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Tuesday, 22 September 2015

If you like #scifi futuristic novels, check out this extract from Billy and the Cloneasaurus

 Excerpt from the book 
 Stephen Kozeniewsk
The Whirling Fan of Death abruptly stopped spinning the instant it struck William 789-6’s abdomen.  The chalky-white, pain-wracked face of 789 stared at them accusingly for about fifteen seconds before he finally succumbed to blood loss.  (Intestinal loss was also, no doubt, a contributing factor to the poor clone’s death.)

William 64-6, the slurry machine operator, clad in a white plastic apron and all-encompassing goggles whistled archly and said, “Well, that’s never happened before.”

William 790-6 reached up and tugged on his shirt collar.  He cleared his throat, not really knowing what else to do.  64 didn’t make a move and seemed to be waiting for 790 to prompt him.  It was typical clone behavior, but, of course, that meant that 790’s own inclination was also to not move, but to wait for someone else to prompt him.  With an exhausted sigh, 790 gestured at the remaining half of 789 still stuck in the slurry machine.

“Why don’t you, uh, reach in and see if you can clear the, uh, obstruction?”

 Dark, haunting, and blisteringly satirical, BILLY AND THE CLONEASAURUS is the story of one “man’s” attempt to finally become an individual in a world of copies.

  Six billion identical clones make up the entire population of Earth, and William 790-6 (57th Iteration) is exactly like everybody else. In his one year of life he will toil in suburban mediocrity and spend as much cash as possible in order to please his corporate masters. When 790’s first birthday (and scheduled execution) finally rolls around, a freak accident spares his life.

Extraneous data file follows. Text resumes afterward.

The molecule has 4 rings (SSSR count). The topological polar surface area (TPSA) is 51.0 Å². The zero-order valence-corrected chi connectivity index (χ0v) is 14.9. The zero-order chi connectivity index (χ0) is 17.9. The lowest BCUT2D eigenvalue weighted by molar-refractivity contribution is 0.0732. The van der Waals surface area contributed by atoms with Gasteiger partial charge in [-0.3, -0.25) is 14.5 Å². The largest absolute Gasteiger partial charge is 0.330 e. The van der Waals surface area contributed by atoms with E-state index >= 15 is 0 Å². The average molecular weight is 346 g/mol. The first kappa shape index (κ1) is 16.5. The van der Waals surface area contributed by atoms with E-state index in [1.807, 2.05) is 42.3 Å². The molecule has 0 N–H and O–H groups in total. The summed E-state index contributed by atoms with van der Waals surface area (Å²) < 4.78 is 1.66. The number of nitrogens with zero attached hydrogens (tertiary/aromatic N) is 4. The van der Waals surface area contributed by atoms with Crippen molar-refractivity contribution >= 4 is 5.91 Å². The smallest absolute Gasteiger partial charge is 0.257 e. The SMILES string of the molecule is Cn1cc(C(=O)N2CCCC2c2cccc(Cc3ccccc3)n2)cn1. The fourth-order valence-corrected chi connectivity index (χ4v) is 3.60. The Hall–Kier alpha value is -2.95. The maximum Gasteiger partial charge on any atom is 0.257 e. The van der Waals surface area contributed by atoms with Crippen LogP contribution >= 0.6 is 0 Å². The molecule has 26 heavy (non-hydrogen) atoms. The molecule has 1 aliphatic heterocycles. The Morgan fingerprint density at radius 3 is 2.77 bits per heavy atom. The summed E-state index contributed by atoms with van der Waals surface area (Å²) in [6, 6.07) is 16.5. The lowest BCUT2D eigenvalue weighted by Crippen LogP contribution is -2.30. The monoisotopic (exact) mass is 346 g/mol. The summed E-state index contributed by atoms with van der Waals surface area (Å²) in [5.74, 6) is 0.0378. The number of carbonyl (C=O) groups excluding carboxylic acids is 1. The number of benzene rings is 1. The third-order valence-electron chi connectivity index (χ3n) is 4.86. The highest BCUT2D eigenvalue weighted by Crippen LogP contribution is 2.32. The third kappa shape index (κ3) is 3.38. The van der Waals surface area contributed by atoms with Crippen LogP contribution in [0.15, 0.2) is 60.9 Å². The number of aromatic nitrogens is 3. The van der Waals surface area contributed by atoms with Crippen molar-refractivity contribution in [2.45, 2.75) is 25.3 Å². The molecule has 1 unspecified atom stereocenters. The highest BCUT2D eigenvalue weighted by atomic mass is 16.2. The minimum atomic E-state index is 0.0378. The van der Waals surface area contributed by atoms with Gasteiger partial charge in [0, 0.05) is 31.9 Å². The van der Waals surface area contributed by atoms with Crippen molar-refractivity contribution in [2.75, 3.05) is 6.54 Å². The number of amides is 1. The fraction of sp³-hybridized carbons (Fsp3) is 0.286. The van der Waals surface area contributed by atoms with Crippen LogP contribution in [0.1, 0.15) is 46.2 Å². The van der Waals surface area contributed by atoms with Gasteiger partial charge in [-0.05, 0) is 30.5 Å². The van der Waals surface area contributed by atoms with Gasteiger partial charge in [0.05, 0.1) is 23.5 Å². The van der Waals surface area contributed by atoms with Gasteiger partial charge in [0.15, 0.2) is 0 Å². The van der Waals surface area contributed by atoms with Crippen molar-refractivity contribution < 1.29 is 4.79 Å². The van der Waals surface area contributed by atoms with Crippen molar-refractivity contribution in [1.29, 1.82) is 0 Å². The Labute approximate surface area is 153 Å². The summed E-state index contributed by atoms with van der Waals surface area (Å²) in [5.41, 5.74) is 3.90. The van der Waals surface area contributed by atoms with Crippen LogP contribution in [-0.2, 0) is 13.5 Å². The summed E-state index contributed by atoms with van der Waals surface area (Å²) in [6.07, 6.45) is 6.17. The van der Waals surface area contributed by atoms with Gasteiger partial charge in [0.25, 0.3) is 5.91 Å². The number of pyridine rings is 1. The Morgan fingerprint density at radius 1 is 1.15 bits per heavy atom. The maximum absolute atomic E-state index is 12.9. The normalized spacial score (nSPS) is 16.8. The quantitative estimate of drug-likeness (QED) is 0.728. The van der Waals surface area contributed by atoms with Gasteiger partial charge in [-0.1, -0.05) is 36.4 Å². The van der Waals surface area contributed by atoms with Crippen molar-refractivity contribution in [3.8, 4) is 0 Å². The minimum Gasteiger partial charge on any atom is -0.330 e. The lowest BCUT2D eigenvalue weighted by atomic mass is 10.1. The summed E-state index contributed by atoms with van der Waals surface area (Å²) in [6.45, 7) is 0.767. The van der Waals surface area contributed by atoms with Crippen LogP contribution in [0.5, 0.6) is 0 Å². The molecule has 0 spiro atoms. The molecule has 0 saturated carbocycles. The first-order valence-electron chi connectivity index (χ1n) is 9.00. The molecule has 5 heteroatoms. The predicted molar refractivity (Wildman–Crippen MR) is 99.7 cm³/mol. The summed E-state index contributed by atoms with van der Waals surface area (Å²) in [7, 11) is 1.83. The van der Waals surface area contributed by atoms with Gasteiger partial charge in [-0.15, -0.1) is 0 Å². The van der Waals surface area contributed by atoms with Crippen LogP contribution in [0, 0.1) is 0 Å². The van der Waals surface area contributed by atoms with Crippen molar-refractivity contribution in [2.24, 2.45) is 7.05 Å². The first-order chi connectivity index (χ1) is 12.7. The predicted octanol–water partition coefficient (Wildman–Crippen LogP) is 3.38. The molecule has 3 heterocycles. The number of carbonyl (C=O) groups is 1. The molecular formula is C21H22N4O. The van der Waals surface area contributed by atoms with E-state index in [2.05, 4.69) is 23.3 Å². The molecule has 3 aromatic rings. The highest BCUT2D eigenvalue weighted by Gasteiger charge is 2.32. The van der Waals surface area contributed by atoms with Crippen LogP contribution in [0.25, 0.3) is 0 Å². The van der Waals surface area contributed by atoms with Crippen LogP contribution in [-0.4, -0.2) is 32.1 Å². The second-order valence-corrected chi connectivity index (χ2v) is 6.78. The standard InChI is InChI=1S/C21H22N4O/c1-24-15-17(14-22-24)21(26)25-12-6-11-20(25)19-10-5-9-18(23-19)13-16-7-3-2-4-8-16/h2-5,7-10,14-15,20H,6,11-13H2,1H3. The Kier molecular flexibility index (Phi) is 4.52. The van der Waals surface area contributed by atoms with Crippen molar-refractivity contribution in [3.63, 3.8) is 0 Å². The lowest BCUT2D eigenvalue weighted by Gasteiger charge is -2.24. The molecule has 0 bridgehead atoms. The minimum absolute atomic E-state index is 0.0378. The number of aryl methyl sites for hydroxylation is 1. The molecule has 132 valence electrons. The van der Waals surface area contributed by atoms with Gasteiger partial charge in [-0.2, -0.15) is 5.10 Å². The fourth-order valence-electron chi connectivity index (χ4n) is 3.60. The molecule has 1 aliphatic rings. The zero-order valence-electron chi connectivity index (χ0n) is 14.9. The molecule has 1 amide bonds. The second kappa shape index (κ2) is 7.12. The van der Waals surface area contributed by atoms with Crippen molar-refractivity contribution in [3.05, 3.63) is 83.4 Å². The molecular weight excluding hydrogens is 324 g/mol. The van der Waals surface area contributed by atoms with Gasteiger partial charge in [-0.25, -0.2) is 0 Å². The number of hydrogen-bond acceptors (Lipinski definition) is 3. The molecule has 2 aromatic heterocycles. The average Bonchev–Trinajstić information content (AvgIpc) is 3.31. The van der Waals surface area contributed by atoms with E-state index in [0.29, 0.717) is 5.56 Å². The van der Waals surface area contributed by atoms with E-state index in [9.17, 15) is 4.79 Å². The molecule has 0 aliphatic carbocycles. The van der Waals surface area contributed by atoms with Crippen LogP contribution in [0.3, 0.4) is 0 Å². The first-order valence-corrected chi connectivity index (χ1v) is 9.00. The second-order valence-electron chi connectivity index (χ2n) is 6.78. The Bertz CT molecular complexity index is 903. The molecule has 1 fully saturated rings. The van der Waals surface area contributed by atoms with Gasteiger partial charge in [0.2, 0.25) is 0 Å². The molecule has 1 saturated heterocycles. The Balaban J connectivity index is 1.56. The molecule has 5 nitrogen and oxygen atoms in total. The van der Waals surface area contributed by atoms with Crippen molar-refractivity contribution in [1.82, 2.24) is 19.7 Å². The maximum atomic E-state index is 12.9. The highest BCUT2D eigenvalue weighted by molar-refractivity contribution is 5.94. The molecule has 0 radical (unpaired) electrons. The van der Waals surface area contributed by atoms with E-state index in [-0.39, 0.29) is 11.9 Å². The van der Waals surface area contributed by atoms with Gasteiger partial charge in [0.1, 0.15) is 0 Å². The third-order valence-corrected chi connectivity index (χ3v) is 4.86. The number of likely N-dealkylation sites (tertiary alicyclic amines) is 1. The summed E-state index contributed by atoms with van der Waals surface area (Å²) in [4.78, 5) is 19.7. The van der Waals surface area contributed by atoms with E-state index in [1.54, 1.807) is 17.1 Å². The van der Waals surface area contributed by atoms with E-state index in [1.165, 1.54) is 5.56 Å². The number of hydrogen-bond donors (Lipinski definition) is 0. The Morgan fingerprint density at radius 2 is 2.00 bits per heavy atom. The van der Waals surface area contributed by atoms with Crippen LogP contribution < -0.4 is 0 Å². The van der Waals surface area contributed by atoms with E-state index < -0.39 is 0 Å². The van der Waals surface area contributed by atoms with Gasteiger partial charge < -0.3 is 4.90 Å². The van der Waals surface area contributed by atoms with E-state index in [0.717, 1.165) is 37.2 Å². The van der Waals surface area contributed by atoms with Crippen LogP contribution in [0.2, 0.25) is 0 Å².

Living past his expiration date changes 790 profoundly. Unlike other clones he becomes capable of questioning the futility of his own existence. Seeking answers in the wilderness, he discovers a windmill with some very strange occupants, including a freakish, dinosaur-like monstrosity. Which is especially strange since every animal on earth is supposed to be extinct…

Stephen Kozeniewski (pronounced: "causin' ooze key") lives with his wife and two cats in Pennsylvania, the birthplace of the modern zombie.  

During his time as a Field Artillery officer, he served for three years in Oklahoma and one in Iraq, where due to what he assumes was a clerical error, he was awarded the Bronze Star. 

He is also a classically trained linguist, which sounds much more impressive than saying his bachelor’s degree is in German.


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